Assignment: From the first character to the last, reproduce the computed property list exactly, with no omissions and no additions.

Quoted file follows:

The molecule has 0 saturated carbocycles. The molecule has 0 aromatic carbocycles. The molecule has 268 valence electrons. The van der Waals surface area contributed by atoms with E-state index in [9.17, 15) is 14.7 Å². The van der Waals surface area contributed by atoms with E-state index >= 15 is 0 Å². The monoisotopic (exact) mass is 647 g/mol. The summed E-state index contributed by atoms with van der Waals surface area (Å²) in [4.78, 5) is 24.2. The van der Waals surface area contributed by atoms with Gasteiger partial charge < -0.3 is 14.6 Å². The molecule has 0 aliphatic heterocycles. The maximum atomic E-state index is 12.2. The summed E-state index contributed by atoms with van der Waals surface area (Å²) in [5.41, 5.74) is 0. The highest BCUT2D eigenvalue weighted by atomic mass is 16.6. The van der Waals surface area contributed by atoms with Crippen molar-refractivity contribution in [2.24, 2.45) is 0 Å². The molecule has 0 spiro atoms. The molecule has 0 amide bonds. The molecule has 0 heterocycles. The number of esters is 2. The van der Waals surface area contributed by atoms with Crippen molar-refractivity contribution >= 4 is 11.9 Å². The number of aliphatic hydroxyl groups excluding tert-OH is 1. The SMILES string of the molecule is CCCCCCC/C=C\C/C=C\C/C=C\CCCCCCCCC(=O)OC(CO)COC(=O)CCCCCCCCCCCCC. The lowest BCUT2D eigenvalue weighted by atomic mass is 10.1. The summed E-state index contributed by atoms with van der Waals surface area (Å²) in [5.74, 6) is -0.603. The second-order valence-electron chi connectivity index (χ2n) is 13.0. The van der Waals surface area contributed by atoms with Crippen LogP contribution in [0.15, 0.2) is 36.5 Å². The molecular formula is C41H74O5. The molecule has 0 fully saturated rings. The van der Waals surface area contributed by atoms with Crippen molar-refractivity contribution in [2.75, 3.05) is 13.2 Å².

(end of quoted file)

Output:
The molecule has 0 saturated carbocycles. The molecule has 0 aromatic carbocycles. The molecule has 268 valence electrons. The van der Waals surface area contributed by atoms with E-state index in [9.17, 15) is 14.7 Å². The van der Waals surface area contributed by atoms with E-state index >= 15 is 0 Å². The monoisotopic (exact) mass is 647 g/mol. The summed E-state index contributed by atoms with van der Waals surface area (Å²) in [4.78, 5) is 24.2. The van der Waals surface area contributed by atoms with Gasteiger partial charge < -0.3 is 14.6 Å². The molecule has 0 aliphatic heterocycles. The maximum atomic E-state index is 12.2. The summed E-state index contributed by atoms with van der Waals surface area (Å²) in [5.41, 5.74) is 0. The highest BCUT2D eigenvalue weighted by atomic mass is 16.6. The van der Waals surface area contributed by atoms with Crippen molar-refractivity contribution in [2.24, 2.45) is 0 Å². The molecule has 0 spiro atoms. The molecule has 0 amide bonds. The molecule has 0 heterocycles. The number of esters is 2. The van der Waals surface area contributed by atoms with Crippen molar-refractivity contribution >= 4 is 11.9 Å². The number of aliphatic hydroxyl groups excluding tert-OH is 1. The SMILES string of the molecule is CCCCCCC/C=C\C/C=C\C/C=C\CCCCCCCCC(=O)OC(CO)COC(=O)CCCCCCCCCCCCC. The lowest BCUT2D eigenvalue weighted by atomic mass is 10.1. The summed E-state index contributed by atoms with van der Waals surface area (Å²) in [5.74, 6) is -0.603. The second-order valence-electron chi connectivity index (χ2n) is 13.0. The van der Waals surface area contributed by atoms with Crippen LogP contribution in [0.15, 0.2) is 36.5 Å². The molecular formula is C41H74O5. The molecule has 0 fully saturated rings. The van der Waals surface area contributed by atoms with Crippen molar-refractivity contribution in [2.75, 3.05) is 13.2 Å².